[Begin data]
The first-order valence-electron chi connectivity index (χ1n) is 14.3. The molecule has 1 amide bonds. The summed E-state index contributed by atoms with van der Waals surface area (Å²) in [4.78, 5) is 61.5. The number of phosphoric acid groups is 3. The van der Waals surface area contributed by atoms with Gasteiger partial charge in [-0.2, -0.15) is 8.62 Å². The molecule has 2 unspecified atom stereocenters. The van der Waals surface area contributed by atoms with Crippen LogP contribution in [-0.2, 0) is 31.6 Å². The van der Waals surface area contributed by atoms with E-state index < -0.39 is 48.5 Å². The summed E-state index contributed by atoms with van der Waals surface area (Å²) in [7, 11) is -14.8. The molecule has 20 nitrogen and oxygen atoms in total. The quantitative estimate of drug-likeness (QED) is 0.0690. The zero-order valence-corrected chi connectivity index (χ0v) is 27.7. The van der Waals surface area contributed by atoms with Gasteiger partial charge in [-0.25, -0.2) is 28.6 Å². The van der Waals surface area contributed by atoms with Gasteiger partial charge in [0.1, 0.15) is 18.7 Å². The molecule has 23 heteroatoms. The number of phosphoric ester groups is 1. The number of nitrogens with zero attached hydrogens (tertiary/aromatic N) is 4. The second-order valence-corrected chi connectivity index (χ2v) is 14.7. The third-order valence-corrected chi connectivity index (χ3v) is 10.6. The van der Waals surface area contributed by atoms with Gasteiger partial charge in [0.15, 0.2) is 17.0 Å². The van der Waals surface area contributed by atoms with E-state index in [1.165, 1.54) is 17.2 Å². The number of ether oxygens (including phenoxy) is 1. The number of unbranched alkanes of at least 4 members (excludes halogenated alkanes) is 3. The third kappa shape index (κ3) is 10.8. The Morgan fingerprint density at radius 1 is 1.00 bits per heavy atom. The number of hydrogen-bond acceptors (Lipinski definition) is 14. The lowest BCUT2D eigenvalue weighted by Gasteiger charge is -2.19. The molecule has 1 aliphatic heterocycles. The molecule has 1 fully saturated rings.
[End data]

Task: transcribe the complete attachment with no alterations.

The first-order valence-electron chi connectivity index (χ1n) is 14.3. The molecule has 1 amide bonds. The summed E-state index contributed by atoms with van der Waals surface area (Å²) in [4.78, 5) is 61.5. The number of phosphoric acid groups is 3. The van der Waals surface area contributed by atoms with Gasteiger partial charge in [-0.2, -0.15) is 8.62 Å². The molecule has 2 unspecified atom stereocenters. The van der Waals surface area contributed by atoms with Crippen LogP contribution in [-0.2, 0) is 31.6 Å². The van der Waals surface area contributed by atoms with E-state index < -0.39 is 48.5 Å². The summed E-state index contributed by atoms with van der Waals surface area (Å²) in [7, 11) is -14.8. The molecule has 20 nitrogen and oxygen atoms in total. The quantitative estimate of drug-likeness (QED) is 0.0690. The zero-order valence-corrected chi connectivity index (χ0v) is 27.7. The van der Waals surface area contributed by atoms with Gasteiger partial charge in [-0.25, -0.2) is 28.6 Å². The van der Waals surface area contributed by atoms with Gasteiger partial charge in [0.1, 0.15) is 18.7 Å². The molecule has 23 heteroatoms. The number of phosphoric ester groups is 1. The number of nitrogens with zero attached hydrogens (tertiary/aromatic N) is 4. The second-order valence-corrected chi connectivity index (χ2v) is 14.7. The third-order valence-corrected chi connectivity index (χ3v) is 10.6. The van der Waals surface area contributed by atoms with Gasteiger partial charge in [0.15, 0.2) is 17.0 Å². The van der Waals surface area contributed by atoms with E-state index in [1.165, 1.54) is 17.2 Å². The number of ether oxygens (including phenoxy) is 1. The number of unbranched alkanes of at least 4 members (excludes halogenated alkanes) is 3. The third kappa shape index (κ3) is 10.8. The Morgan fingerprint density at radius 1 is 1.00 bits per heavy atom. The number of hydrogen-bond acceptors (Lipinski definition) is 14. The lowest BCUT2D eigenvalue weighted by Gasteiger charge is -2.19. The molecule has 1 aliphatic heterocycles. The molecule has 1 fully saturated rings.